During the first 7 years development of the will is crucial to normal development as the child asserts her will over her environment, establishing her own autonomy and identity and creating the standards and boundaries that are right for her. The screaming fits and tantrums of an infant can tyrannise a family and lead to the mental breakdown of parents.   Children who are more choleric often exhibit aggressive behaviour, pushing, pinching, hitting and grabbing toys from less assertive children. They have not yet mastered the will on the bodily level.2 The ‘terrible twos’ are a well-known, normal expression of oppositional behaviour that leads to growing independence. Children who frequently misbehave and then lie about their actions are afraid of the consequences. Young children who ‘steal’ things may still regard the world as their playground and feel they are entitled to it all. Most of this behaviour is innocent and short lived, expressing itself later in strong-willed children able to express initiative and creativity. The first 7 years is the age of imitation, with good or bad habits established through copying the morality prevalent in the environment.3 Thus a child who is often spanked will quite naturally feel it is right to hit out at his peers. In the second 7 years of life morality is established by learning to understand by example the difference between good and evil. A child who is habitually exposed to violent computer games where destruction and death are the overriding challenges, will frequently carry these lessons into his attitudes, feelings and behaviour. The tenth year, as the border between a light-filled childhood and a fearful dark unknown outer world, brings with it a new experience of the self, whereby the child is confronted with the dark and light side of his soul. This period up to puberty is often characterised by expressions of violence directed outwardly or inwardly (masturbation, petty stealing) as the teenager grapples with huge moral tensions. In the third period of 7 years the adolescent must experience inwardly the conflict between good and evil if he is to master the healthy unfolding of his will. An adolescent who does not have the good fortune to be guided by a friendly authority may fall into  periods of moodiness, hostility and  substance overuse that fortunately usually end innocently and are regarded as ‘passing phases’.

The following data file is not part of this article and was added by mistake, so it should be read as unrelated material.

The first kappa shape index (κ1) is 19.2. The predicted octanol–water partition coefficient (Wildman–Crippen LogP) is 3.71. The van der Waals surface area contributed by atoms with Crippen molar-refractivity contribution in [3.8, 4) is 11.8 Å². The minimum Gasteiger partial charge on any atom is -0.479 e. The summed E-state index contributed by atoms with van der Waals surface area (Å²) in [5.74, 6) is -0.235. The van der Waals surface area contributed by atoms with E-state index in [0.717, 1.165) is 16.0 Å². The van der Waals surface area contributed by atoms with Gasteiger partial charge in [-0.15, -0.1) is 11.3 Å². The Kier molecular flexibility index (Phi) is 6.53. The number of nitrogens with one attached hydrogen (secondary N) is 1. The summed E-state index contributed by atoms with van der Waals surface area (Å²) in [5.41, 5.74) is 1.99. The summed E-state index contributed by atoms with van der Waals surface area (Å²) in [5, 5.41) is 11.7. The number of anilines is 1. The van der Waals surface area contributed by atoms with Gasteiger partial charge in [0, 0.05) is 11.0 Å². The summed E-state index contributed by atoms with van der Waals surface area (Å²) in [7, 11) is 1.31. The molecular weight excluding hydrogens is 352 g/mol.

Reactive behaviour patterns4
We all know about our own reactive responses. Watch yourself closely in the course of a day and you will probably catch yourself many times reacting automatically in a defensive or aggressive manner to some outer trigger: moodiness, irritation, anger, withdrawal, judgment and guilt are but a few of the manifold reactive responses. How many times were they of an aggressive, critical or violent nature?

Reactions are reflex, compulsive and usually repetitive behaviour responses originating from survival instinct and earlier defensive coping mechanisms. On the bodily level any perceived threat results in a physiological defensive response (the fight-or-flight reaction) that ensures survival of the species.

The animal kingdom provides us with countless pictures of reactive behaviour patterns that display the relationship between a trigger and a reactive response. For instance a staffie terrier in a fight with another dog will lock its jaws on the dog and unless you know how to pull him off he will not let go.

The will nature in the form of instinct, drive and desire is pulled into action in the reactive response.

These are activities governed by the animal’s astral body. This is an organisation of forces that embrace all the sensory and feeling processes that perceive and experience danger or pleasure and the bodily apparatus that responds through the will activities in a life-preserving manner. The human being also has an astral body. In the reactive human being, this astral dimension takes over from the sober and reasoning self in an instant reflexive and unconscious action where it is invariably detrimental to human interaction.  Whereas the self can choose to refrain from eating when hungry or decide not to be angry when annoyed, the astral body simply reacts in a reflex manner. Since the development of the self is still young and immature in children and adolescents, they continuously manifest reactive behaviour patterns in one of four ways.